I am currently studying about the treatment of NA of a given variable and while studying it I found that the treatment of NA depends upon the data .I found that there are two type of data

**Time series** - A time series is a sequence of data points, typically consisting of successive measurements made over a time interval.

**Cross Sectional** – A cross-sectional study is a type of l observational study that involves the analysis of data collected from a population, or a representative subset, at one specific point in time.

I want to know what are the ways we can treat the NA values of the variable belonging to the two data type.

# What are the ways of treatment of NA in Time series and Cross sectional data?

**harry**#1

**hinduja1234**#2

@harry-

Missing value treatment is one of the critical aspects which impact your analysis to a great extent. The idea of treatment is based on a nearest neighbour approach where treatment should be done at most granular to a higher level. For example, if employee size is missing for a company of USA you can fill the data by taking averages of employee size of all USA based company or you can fill by simply taking an average of the variable. Treatment can vary based on if the variable is continuous or categorical, skewed or normally distributed, time series or cross-sectional and also on what type of modeling techniques you are intending to use.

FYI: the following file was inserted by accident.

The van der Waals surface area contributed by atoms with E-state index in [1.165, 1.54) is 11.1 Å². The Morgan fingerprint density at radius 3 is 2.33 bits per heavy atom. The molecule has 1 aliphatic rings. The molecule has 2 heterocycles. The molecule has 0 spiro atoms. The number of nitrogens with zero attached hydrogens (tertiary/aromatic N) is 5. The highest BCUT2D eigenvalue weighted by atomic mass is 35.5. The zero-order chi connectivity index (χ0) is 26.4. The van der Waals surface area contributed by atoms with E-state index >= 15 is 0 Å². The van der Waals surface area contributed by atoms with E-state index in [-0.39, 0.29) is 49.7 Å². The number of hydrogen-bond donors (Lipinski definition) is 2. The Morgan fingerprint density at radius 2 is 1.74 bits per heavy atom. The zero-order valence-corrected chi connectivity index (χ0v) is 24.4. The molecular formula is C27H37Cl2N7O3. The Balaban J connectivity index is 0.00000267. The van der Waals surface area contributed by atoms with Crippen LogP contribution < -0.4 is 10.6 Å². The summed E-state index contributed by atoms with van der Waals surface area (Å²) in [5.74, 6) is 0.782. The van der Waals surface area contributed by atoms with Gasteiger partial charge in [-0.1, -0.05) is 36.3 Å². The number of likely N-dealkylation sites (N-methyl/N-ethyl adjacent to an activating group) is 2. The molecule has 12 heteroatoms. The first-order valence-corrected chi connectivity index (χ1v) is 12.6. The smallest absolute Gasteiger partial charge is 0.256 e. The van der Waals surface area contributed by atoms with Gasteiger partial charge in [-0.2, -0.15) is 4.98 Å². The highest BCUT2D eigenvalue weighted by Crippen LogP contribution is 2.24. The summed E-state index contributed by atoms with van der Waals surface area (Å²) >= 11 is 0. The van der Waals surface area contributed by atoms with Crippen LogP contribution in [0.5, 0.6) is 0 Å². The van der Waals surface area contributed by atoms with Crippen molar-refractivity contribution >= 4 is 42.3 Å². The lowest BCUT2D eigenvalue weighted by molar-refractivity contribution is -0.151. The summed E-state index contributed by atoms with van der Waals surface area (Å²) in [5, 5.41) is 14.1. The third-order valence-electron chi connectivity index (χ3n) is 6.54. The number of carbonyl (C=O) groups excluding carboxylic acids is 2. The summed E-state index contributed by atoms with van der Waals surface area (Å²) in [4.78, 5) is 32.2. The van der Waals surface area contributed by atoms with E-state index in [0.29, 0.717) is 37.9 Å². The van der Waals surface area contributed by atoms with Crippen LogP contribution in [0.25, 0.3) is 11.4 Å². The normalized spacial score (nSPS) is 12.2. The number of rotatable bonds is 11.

**Time Series**: Here treatment should be done using moving averages of the continuous time period. For example, if data is missing for 2013 you can take an average of 2012 and 2014 to fill for 2013 or simply take moving average of 2010 to 2012 to fill for 2013. If data has seasonality you should try to capture it using averages of compounded growth rate.

**Cross-Sectional**: Usually cross-sectional data is treating with the mean for continuous variable and mode for a categorical variable. If the distribution of a continuous variable is skewed, it is better to treat it with a median.

Hope this helps!

Regards,

Hinduja

**linearfox**#3

You are right, these two types of data have to be treated differently.

**Cross-Sectional**

For cross sectional data inter-attribute-correlations need to be employed in order to estimate the missing data.

R Packages for this are: Amelia, Mice, VIM

**Time Series**

For time series inter-time-correlations need to be employed in order to estimate the missing data.

R Packages for this are: imputeTS

This paper ( http://arxiv.org/abs/1510.03924 ) about univariate time series imputation explains these differences a little bit more detailed in its introduction.